Back in my first year at uni, a friend of mine took an extra module in creative writing. I remember sitting in her room in halls, chainsmoking and drinking cheap wine while she told me all about the “character background sheets” she’d had to fill in, and how she knew details about her characters that would never even make it into her story. At the time, I thought this was ridiculous and I told her so.
But it was 2003 and I had crimped hair and was wearing an off-the-shoulder giant green top teamed with a puffball skirt and legwarmers, so I perhaps didn’t have the best grasp on the ridiculous. Or I had too good a grasp, depending on which way you look at it.
Either way, I’ve been thinking about that moment a lot lately, because I’ve finally decided to brave my novel again.
And it’s been a while. After the crazed writing frenzy of the winter, where I went from 5,000 to 70,000 words in a matter of weeks, I’ve been entirely ignoring the thing. It’s just been sat there on my laptop, taunting me a bit. I moved the folder so I don’t have to see it, and I’ve changed the subject fairly swiftly when people have asked me about it, and I’ve done my best to forget that it exists.
I’m trying to tell myself that this is a genius writing technique which I’m using to “gain distance” from my work, and make sure that I can do a better job of editing. Really, I’m just petrified of the bloody thing.
But after however many months it’s been, I decided earlier this week that it was about time I stopped being such a tiny little wuss and actually took a look at the thing. So I did. Sort-of.
Because even though I’ve not actually been writing for months, I’ve still been thinking about it. I’ve been thinking about my characters, and where they came from and what they do and who their friends are and whether they have siblings and how many relationships they’ve had and what they’d tell their therapist if I were to force them to go and see one. I’ve been sitting there killing off imaginary fathers, and awarding imaginary degrees, and firing people from their imaginary first jobs, all in the name of backstory.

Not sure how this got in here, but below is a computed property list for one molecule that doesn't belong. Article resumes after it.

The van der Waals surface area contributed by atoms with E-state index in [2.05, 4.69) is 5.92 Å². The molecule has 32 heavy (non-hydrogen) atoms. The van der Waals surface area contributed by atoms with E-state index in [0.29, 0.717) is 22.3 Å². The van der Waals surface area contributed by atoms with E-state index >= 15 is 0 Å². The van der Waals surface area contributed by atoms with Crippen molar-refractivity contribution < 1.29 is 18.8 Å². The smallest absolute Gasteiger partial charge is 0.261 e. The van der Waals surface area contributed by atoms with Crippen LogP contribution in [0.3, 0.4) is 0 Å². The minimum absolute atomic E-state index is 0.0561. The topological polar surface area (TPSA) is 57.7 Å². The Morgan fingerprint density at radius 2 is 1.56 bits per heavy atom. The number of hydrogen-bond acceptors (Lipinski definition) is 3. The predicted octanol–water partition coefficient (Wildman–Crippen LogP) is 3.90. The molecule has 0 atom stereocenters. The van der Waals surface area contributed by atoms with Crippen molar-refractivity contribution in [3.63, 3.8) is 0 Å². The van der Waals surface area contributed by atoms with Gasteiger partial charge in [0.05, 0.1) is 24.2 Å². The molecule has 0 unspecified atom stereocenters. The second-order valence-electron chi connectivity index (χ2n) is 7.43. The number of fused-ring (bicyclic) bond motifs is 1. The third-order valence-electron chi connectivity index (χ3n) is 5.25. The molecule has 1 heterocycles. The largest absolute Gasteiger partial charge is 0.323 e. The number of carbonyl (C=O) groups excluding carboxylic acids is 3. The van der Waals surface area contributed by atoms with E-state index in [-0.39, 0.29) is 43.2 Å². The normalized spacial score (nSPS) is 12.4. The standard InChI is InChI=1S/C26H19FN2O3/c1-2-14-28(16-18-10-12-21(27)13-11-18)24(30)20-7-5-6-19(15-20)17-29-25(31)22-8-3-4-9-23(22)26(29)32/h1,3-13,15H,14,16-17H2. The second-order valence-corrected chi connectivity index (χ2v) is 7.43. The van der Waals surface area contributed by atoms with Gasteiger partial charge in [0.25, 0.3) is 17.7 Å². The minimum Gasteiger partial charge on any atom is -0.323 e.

And the first thing I did when I opened up that Scrivener file was to spend two evenings writing down everything I know about each and every one of my characters. The stuff I’ve made up in the past few months runs to thousands of words, and none of it will ever, ever make it into the novel. But I decided that I needed to do it because if I didn’t know my characters and believe in where they’d come from, I couldn’t expect anyone else to.
So yes, I’ve done the exact exercise that I once confidently declared was entirely useless. And I’ve become the wanky writer-type who becomes stupidly attached to their characters and feels compelled to work out every tiny detail of their life. I’ve been proved entirely wrong, and I can’t help thinking that maybe if I’d just worked all this stuff out a little bit sooner then I could’ve saved myself a whole buttload of editing because I would’ve written the characters right in the first place.